Determination of Design of Optimal Actuator Location Based on Control Energy

Farshad Mehr, A. (2018). Determination of Design of Optimal Actuator Location Based on Control Energy. (Unpublished Doctoral thesis, City, University of London)

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The thesis deals with the selection of the sets of inputs and outputs using the energy properties of the controllability and observability of a system and aims to define input and output structures which require minimization of the energy for control and state reconstruction. Such a study explores the energy dimension of the properties of controllability and observability, develops computations for the controllability and observability Gramians for stable and unstable systems and examines measures of the degree of controllability and observability properties using SVD (Singular Value Decomposition) of Gramians to compute the maximal and minimal energy requirements. These characterize the relative degree of controllability and observability under conditions where the available energy is constrained. The notion of energy surfaces in the state space is introduced and this enables the characterization of restricted notions of controllability and observability when the available energy is bounded. The maximal and minimal energy requirements for different input vectors is demonstrated and this provides the basis for the development of strategies and methodologies for selection of systems of inputs and outputs to minimize the energy required for control, respectively state reconstruction. These results enable the development of input, output structure selection methodology using a novel optimization method. This thesis contributes in the further development of the area of systems, or global instrumentation, developed so far based on the assignment of structural characteristics by incorporating the role of energy requirements. The research provides energy based tools for the selection of input and outputs schemes with a main criterion the minimization of the energy required for control and observation and thus provide an alternative approach based on quantitative system properties in characterizing control and state observation as functions of given sets of inputs and output sets. The methodologies developed may be used as design tools where apart from energy requirements other design criteria may be also incorporated for the selection of inputs and outputs. The methodology that is used is based on linear systems theory and tools from numerical linear algebra. The solution to the problems considered here is an integral part of the effort to develop an integrated approach to control and global process instrumentation.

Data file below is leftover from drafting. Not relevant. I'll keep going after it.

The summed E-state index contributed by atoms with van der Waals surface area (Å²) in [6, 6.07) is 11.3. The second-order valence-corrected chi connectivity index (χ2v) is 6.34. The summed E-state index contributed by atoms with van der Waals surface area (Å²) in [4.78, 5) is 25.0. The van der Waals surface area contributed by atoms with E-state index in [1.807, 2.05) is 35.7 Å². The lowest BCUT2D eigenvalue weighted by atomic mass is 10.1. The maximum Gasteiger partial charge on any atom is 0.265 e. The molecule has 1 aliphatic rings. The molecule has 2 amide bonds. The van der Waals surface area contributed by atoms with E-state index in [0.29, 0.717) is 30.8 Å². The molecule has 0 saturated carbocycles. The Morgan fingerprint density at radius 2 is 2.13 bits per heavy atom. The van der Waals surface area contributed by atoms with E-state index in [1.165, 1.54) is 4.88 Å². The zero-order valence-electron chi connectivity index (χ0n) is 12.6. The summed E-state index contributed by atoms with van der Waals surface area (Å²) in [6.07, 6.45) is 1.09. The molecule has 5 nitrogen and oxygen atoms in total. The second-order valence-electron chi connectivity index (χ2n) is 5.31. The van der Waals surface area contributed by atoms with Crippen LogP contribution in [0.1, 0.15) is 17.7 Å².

Item Type: Thesis (Doctoral)
Subjects: T Technology > TA Engineering (General). Civil engineering (General)
Divisions: City University London PhD theses
School of Engineering & Mathematical Sciences > Engineering

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